China Backs Off 'Real Names' Policy

China has decided to back away from its proposed policy of requiring bloggers to register for blogs with their real name, instead opting for a less strict policy that would 'encourage' self-policing.

The communist country's plans drew criticism from human rights groups and bloggers worldwide. First proposed in October of last year, the rule was aimed at keeping dissention to a minimum, as subversion is a serious crime in the China.

A new policy adopted by the Internet Society of China, the governing body of the Internet within the country, calls for citizens to follow a 'self-discipline code' when registering and writing on blogs.


The government-controlled Xinhua news agency said that Chinese officials were attempting "to rally industry players to sign up to the self-discipline code for the promotion of a less rigorous real-name system."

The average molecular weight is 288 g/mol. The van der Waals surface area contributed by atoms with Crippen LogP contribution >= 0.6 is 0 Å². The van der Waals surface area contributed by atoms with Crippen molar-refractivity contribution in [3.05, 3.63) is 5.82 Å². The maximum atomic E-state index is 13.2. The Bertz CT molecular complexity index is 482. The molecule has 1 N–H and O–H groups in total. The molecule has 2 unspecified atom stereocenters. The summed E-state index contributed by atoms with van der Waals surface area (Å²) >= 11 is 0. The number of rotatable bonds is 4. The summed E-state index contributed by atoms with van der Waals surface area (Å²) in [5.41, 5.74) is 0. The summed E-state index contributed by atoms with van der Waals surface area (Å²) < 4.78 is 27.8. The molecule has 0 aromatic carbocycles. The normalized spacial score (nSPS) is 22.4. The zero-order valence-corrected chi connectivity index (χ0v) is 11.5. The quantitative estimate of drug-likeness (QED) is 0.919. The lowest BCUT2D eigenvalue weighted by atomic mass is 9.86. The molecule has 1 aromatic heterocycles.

It did not specify how successful the government had been in drumming up support for the new policy, which would govern China's 140 million Internet users - the second biggest Internet population in the world behind the United States.

While the new policy may seem less strict than its predecessor, the country still has wide reign on what its citizens see. It will block any site that promotes an opposing viewpoint to the Chinese government, and has been known to put pressure on those who publish what it considers "subversive material."

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